It’s a well-known fact that stress and mental health conditions, such as anxiety and depression, can contribute to hair loss. But which really came first, the chicken or the egg?
While depression, anxiety, and stress can impact your hair growth, the same goes for hair loss’ impact on your mental health. Hair loss can lead to a decrease in self-esteem, feelings of attractiveness or successfulness, and even post-traumatic stress disorder, as the process of losing one’s hair can be a traumatic event for many people.
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For women in particular, says one study published in The British Medical Journal, hair is closely tied to identity, femininity, and sexuality. “About 40% of women with alopecia have had marital problems as a consequence,” the authors write, “and about 63% claim to have had career-related problems.” These women are also more prone to anxiety and depression than women who don’t experience hair loss.
Fortunately, there are many things you can do to help manage hair loss and its psychological effects. Here are just a few of them:
See a doctor to find the cause.
Strains on mental health, like stress, are known to cause hair loss sometimes, but it is also important to rule out any physical health issues that might be contributing to overshedding. Conditions related to the thyroid gland, deficiency in some nutrients, certain sexually transmitted infections, and psoriasis of the scalp can all lead to hair loss, according to the American Academy of Dermatology Association. Those are only a few reasons as to why a healthy hair growth cycle may be impeded. Hair loss can oftentimes be multifactorial as well. It is recommended to make an appointment and have that conversation with your doctor to discuss what may be going on in your body, as it may go beyond hair loss related to genetics or the normal aging process.
Consult a good stylist.
A number of hair stylists are specially trained to find solutions for clients who are looking to mask signs of hair loss. A stylist can cut or style your hair in a way that covers receding hairlines or thinning areas on the scalp, as well as recommend products that might give the appearance of a fuller head of hair. Tinted powders, volume-boosting shampoos and gels, or even a natural hairpiece or wig can all give you control over your hair.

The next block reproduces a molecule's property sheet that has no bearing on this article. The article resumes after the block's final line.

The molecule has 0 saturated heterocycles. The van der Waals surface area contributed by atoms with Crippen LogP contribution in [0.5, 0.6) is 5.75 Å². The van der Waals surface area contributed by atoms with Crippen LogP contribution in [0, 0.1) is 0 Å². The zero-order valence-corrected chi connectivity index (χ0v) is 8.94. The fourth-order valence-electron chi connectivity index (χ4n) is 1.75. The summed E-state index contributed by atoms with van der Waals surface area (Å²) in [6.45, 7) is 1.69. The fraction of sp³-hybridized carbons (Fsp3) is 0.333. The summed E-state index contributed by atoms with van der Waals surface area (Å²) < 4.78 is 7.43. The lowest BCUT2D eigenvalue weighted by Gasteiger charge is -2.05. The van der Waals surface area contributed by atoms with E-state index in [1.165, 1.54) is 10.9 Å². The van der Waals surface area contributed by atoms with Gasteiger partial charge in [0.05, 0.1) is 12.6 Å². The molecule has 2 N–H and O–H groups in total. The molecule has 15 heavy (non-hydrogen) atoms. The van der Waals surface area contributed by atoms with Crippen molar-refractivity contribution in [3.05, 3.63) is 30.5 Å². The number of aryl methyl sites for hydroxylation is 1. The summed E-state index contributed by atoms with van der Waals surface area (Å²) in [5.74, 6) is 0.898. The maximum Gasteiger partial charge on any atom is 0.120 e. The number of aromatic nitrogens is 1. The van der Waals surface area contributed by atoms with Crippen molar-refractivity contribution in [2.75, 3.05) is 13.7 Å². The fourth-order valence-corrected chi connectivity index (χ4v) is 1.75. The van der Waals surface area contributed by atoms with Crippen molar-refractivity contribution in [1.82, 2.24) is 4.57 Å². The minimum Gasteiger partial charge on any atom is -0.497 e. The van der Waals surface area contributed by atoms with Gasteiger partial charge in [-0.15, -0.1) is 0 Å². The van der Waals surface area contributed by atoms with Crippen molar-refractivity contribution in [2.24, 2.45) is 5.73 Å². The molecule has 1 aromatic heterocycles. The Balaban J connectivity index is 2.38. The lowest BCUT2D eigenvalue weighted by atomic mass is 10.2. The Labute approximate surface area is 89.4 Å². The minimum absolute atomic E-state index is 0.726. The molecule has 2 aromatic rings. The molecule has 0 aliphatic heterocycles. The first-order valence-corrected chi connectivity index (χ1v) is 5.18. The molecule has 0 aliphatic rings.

Talk to someone.
If hair loss is affecting your feelings of self-esteem or self-worth, or is causing disruptions in your significant relationships, you may want to consider talking to a therapist about it. The right therapist will provide a non-judgmental ear and help guide you through the feelings that hair loss may be bringing up for you. If stress or anxiety appears to be the cause of hair loss, a therapist is prepared to help you tackle that as well. While few therapists specialize specifically in hair loss-related concerns, there are many who are experienced in treating body-image issues, anxiety, and issues of self-esteem.
Remember, it could grow back.
Telogen effluvium, or hair loss caused by shock or stress, is usually a temporary condition, writes the Cleveland Clinic. Certain medications, chemotherapy or radiation, pregnancy, and weight loss can also cause temporary hair loss. It is suggested to make an appointment with your doctor to help determine if this could be a factor in your hair’s health. Remind yourself that many of these are momentary states, and your body may recover the ability to produce hair the way that it used to.
Stop hair loss in its tracks.
If you’ve noticed that you’re shedding more hair than you normally do, there are a number of ways to help keep it from getting worse. In addition to making sure you’re getting the right nutrients and managing your stress levels, try not to wear your hair in tight styles that might pull on the scalp and damage the follicles. Limit the number of chemicals you put in your hair — hair dyes, bleach, and heat styling tools should be used in moderation. Keep your scalp healthy by reducing the number of times per week that you use shampoo, which can strip the hair of healthy oils. Instead, massage the scalp with coconut oil, as a 2015 study suggests coconut oil may stimulate hair growth. And finally, consider taking a natural hair supplement containing ingredients that support a healthy hair growth cycle from within.